So unless Arab television journalism finds a way of avoiding outright bias, the BBC is destined for another ascent in the eyes of Arab audiences, he says.
According to Youmans, BBC Arabic is guided by both a commitment to journalistic professionalism as well as a mission of improving the perception of the British in the region. Its source of funding [the United Kingdom’s Foreign and Commonwealth Office (FCO)] seems to suggest it could reflect the UK’s foreign policy agenda (From April of next year, BBC will be funded by the UK television license fee which is paid directly to the BBC by the public). However, “outside of wartime, the standards of the BBC World Service tend to determine the channel’s editorial scope”, he says, adding, “while every channel depicts some degree of bias, BBC does not generally demonstrate an overt agenda”.
Add to this the fact that claims of bias generally require deeper research, identifying patterns, to be credible themselves and this has yet to be done for BBC Arabic, Youmans says.
Filling that void
BBC Arabic has succeeded in filling some of the void in the Arab media scene. Since the start of Arab uprisings, it has quietly gathered momentum through its news-gathering methods and policy of verification and re-verification. BBC Arabic has been a much-needed addition to the Arab media network sector. After all, the brand BBC has always had an appeal, having been on the scene for decades; BBC Arabic radio is one of the oldest services in BBC’s history, having launched in 1938. It has acquired a reputation of being a trusted source of news the world over, even during times of conflict involving Britain, and that helps explain why its audience is growing.
And like most successful media companies, BBC Arabic has capitalised on the social media trends. They have a dedicated social media team and they put a strong emphasis on their Facebook page, which has a following of about 1.2 million.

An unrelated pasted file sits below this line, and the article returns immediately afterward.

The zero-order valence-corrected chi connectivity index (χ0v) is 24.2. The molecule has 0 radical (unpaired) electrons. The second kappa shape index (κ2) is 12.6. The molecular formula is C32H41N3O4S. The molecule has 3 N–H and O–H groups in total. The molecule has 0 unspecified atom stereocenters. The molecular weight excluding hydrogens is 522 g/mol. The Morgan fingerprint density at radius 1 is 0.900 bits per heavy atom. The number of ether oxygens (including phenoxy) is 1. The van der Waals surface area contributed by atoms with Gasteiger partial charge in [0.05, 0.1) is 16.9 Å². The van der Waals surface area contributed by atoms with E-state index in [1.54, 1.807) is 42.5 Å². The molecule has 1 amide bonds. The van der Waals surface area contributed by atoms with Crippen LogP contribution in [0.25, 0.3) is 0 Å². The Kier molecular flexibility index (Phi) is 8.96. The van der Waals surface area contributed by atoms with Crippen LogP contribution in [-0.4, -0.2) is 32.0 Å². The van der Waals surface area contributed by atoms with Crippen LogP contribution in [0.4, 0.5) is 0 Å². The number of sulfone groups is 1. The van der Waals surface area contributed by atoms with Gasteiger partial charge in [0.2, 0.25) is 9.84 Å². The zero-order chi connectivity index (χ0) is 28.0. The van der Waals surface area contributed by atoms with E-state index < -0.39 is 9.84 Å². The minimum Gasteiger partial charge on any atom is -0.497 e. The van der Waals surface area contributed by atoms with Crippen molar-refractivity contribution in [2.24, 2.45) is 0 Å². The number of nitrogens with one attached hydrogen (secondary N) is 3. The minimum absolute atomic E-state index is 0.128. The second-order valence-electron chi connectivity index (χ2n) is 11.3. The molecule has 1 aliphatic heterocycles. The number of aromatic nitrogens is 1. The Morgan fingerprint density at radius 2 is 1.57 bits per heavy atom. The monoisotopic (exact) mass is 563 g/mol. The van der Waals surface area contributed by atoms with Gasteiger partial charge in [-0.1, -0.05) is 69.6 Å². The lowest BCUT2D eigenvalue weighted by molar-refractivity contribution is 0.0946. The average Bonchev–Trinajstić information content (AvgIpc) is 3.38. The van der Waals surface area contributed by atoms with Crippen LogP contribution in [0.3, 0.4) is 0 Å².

Iskandar puts the credibility of the BBC as an institution in the eyes of most Arabs down to two basic conditions. The first is the network’s ability to focus on accuracy and factuality in reporting. “Categorically false information will rarely find its way to the public via the BBC compared with many other networks,” he says, which comes down to the station’s stringent rules surrounding verification and corroboration at the news station.
The second is the state of regional media. Iskandar argues throughout the Arab world, and during much of the past 60 years, national broadcasters have often been seen as tightly controlled by their respective governments and with little commitment to basic principles of journalism. This, he says, has been one of the greatest assets for the BBC which, compared with its regional competitors, has often appeared more accurate despite its underlying political agenda.
I was invited to visit the BBC Arabic to get an insight into their grand daily operation. During my short trip, I sat in on their editorial meetings and noticed a great deal of time was spent on discussing small details of big events. This was around the time the news story of “possible” use of chemical weapons in Syria broke, and a big chunk of the conversation centred on whether or not to say “chemical weapons” were used in Syria in the aftermath of the explosive footage which emerged showing hundreds of people killed as a result of what could have been a gas or chemical attack. The emphasis was to take care not to use language that confirms an unconfirmed news item (ie, whether or not the attack was a chemical attack). The discussion also focused on the need to bring expert opinion to explain the various kinds of chemical attacks and the signs that could indicate use of such weapons.
Similarly for Egypt, I am told a lot of time was spent discussing whether the events of Rabaa Al Adawiya amounted to a massacre (in the end, the decision was made not to use that word). Undoubtedly, there was a sense that there were no interferences in the editorial policy of the channel and nobody outside the group of editors and journalists dictated an agenda.
Given the state of Arabic media coverage today, BBC Arabic looks set to continue to enjoy a growing audience from the region and beyond whereby viewers are more and more choosing to tune in for news and facts and not emotional, exhausting coverage of events.
It says something about the viewers themselves that they are choosing less politicised language and less emotion at a time when daily life in this part of the world has been overwhelmed with bad news without an end in sight.